Athletes and amateur sport fans already know that Israel is a perfect place to stretch your muscles and have fun doing it. With great weather year-round and fantastic beaches, desert vistas, green hilly areas, and parks throughout the country, participants from all sporting disciplines will find the perfect location to limber up.
The country’s official sports may be soccer (football) and basketball, but hikers, swimmers, runners, rollerbladers and bikers have ample places to do their thing.
ISRAEL21c brings you 10 sports to do in Israel for FREE.
Lace-up and head outdoors. Israel’s topography offers fantastic hiking opportunities for every level of fitness. If you’re a serious trekker, try the Israel Trail. Or, seek out one of the country’s shorter trails through nature reserves, in the desert canyons or up mountains. Israel’s hiking trails are well marked but always check a map and tell someone where you’re headed.
One of the fastest-growing sports in Israel, running has literally taken off. Races, marathons and triathlons take place throughout the year around the country. But you don’t need to pay to run if you don’t want to. Whether you’re a fan of city paths or woodsy areas, Israel has the terrain you need.
In 2010, the government approved a five-year, multi-million dollar plan to promote the country’s burgeoning cycling industry. Biking trails through forests and desert areas, as well as paved city bike lanes, are very well used. Tel Aviv now boasts some 70 kilometers of marked bike lanes. The KKL-JNF website lists 33 trails that often cross natural beauty with historical sites.
Many of the same hiking, biking and running paths and trails are equally welcoming to the slower-paced among us. There’s no shortage of places to take a stroll – along the beach, in the park, through cities. Many municipalities offer free walking tours so that you can combine sport with sightseeing. The walking group Tiyulim VeAgodot runs free weekly meet-ups in Ramat Gan, Modi’in, Hod Hasharon, Ramat Hasharon and Netanya.
Grab your goggles and bathing suit; it’s open swimming season year-round in the Mediterranean Sea, Red Sea and Sea of Galilee (Lake Kinneret). To boot: 21 Israeli beaches fly the Blue Flag international eco-mark. Open-sea swimming in Israel is also a relatively warm, wave-free undertaking.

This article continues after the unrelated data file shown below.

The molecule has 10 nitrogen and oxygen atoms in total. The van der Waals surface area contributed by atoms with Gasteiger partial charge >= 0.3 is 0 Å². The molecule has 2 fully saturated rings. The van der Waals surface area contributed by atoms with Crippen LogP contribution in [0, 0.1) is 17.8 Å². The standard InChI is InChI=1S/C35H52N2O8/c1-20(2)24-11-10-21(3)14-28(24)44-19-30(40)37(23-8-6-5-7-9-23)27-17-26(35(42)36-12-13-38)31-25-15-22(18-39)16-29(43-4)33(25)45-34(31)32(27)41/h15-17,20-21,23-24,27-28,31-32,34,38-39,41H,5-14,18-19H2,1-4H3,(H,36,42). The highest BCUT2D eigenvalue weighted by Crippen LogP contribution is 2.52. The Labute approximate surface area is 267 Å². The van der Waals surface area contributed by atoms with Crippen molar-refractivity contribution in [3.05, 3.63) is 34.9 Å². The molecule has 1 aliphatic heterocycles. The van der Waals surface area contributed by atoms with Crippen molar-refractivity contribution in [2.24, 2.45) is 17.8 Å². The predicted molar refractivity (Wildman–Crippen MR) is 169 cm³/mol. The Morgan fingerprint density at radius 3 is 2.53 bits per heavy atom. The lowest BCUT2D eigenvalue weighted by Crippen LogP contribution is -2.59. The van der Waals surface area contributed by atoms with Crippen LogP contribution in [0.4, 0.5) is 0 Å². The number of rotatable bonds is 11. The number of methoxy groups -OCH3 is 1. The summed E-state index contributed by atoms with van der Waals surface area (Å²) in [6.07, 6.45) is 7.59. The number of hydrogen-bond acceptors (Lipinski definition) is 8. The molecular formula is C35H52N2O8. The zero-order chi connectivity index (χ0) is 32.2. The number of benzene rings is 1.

Modern Israeli dance may have won acclaim across the world, but that doesn’t mean the traditional folk dancing popularized by the early pioneers has been swept under the rug. The Israeli Folk Dancers Association hosts dozens of free dance sessions from Eilat to Kiryat Shmona for anyone willing to step-to-the-side, turn-and-clap. The folk-dancing meet-ups attract people from every age group and profession. Many of the venues also host parent-child dancing lessons.
The numerous bike paths and beach promenades across the country are all welcoming to rollerbladers. But there’s no matching the Tel Aviv Rollers for a skate around the city. The loosely confederated group of 150 rollerblading and rollerskating enthusiasts takes to city streets every Tuesday evening. No need to sign up in advance.
It’s hard to find an Israeli city without a skate park, and in many cities there are multiple places to pop ollies, kickflip and ride goofyfoot. Most of the outdoor ramps, rails and half-pipes are open to the public, free of charge, year-round though a few parks charge admission.
Longboarders can roll beyond the trick equipment past many of Israel’s sites. Watch the documentary OPEN, filmed here in 2013, to see the 14 members of the international Longboard Girls Crew (LGC) gliding around Israel.
Feeling the need for a good stretch and some meditation time? Israel has yoga centers all over – including at parks, on the beach and at workout gyms. Some practitioners believe opening up this calming practice to all will benefit society, like the Prana Yoga College in Tel Aviv, which offers daily classes for all levels of practice. And the Laughter Yoga group , with branches around Israel, which offers some drop-in classes for free. Israel’s first prime minister, David Ben-Gurion, was famously photographed standing on his head – a sign of his ardent yoga practice.
10. Pickup soccer, basketball, beach volleyball
Leave your shyness at home and head to any of the bigger public parks or beaches for great pickup games. In the courts of Jerusalem’s Sacher Park, Netanya’s Sportec or Tel Aviv’s Yarkon Park (near the Sportek), you’ll always find on-the-fly games to join in the evenings. For a fun, sandy game of beach volleyball any Saturday, try Bograshov Beach in Tel Aviv.